Noh TriviaQuestion and Answer

Question157 What is the play in which real instruments appear?

Among musical instruments in Noh plays, those used by musicians such as percussion and cross flutes (no-kan) are well known. Nevertheless, these are responsible for a kind of sound effect but do not directly participate in the content of the play. Meanwhile, there are some programs in which instruments do play a role, including “Tsunemasa,” “Semimaru” and “Kenjō (Genjō),” featuring a biwa (Japanese lute), and “Kiyotsune” and “Atsumori,” featuring a bamboo flute (ryūteki). Among them, “Kenjō (Genjō)” is unique.


In the Heian period, master biwa player Fujiwara Moronaga tried to visit China to hone his skills. In the story, however, he decides to stay in Japan after being struck by the tone of the biwa played by an old man he meets on the way at Suma Bay. The old man is actually Emperor Murakami, and Kenjō (Genjō) is the name of the biwa owned by the Emperor.

Unlike “Tsunemasa” and “Kiyotsune,” in which fans are used to represent musical instruments, “Kenjō (Genjō)” uses prop biwa to simulate real ones. In some cases, a real instrument is used to play the sound. Even so, this is only in the case of a unique direction (kogaki, literally, a note written in small characters) called “gakuiri” (literally, with music), which has been passed down in the Kongō school. We rarely see the direction performed on stage.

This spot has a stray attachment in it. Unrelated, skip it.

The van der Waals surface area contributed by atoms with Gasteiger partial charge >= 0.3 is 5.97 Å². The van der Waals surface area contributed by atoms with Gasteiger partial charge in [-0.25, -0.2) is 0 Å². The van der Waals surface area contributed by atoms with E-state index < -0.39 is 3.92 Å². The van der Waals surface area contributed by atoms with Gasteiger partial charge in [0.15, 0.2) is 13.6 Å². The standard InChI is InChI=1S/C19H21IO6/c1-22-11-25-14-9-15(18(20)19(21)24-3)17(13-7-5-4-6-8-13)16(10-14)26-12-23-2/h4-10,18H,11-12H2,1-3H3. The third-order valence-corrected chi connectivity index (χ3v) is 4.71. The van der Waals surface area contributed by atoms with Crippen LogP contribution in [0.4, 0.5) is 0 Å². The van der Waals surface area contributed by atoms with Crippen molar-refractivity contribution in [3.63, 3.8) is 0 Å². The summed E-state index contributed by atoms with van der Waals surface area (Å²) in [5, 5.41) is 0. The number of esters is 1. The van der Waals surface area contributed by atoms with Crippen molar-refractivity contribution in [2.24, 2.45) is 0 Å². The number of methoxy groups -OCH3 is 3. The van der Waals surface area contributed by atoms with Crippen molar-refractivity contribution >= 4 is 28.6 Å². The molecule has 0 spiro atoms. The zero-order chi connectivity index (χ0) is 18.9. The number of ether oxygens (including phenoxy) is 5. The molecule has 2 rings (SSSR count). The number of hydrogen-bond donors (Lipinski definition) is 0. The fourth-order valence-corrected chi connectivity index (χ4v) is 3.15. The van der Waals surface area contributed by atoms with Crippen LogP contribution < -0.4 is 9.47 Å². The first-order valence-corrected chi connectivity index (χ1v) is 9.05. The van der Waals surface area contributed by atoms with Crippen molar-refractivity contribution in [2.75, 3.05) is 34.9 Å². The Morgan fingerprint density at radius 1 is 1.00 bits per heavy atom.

In this case, the biwa is known as “gaku-biwa,” a large type used for gagaku. Instead of being held in an upright position like Satsuma-biwa or Chikuzen-biwa are, the instrument is laid down for playing, like Heike-biwa. Procuring a rare gaku-biwa for the play “Kenjō (gakuiri)” is also a concern for the performer.

Additionally, there is also a play featuring shōko (a bell and a drum): “Sumidagawa.” We may count ourselves fortunate if we can see such unusual performances.

(Sep. 4 2019)

illustration : Hiroko Sakaki

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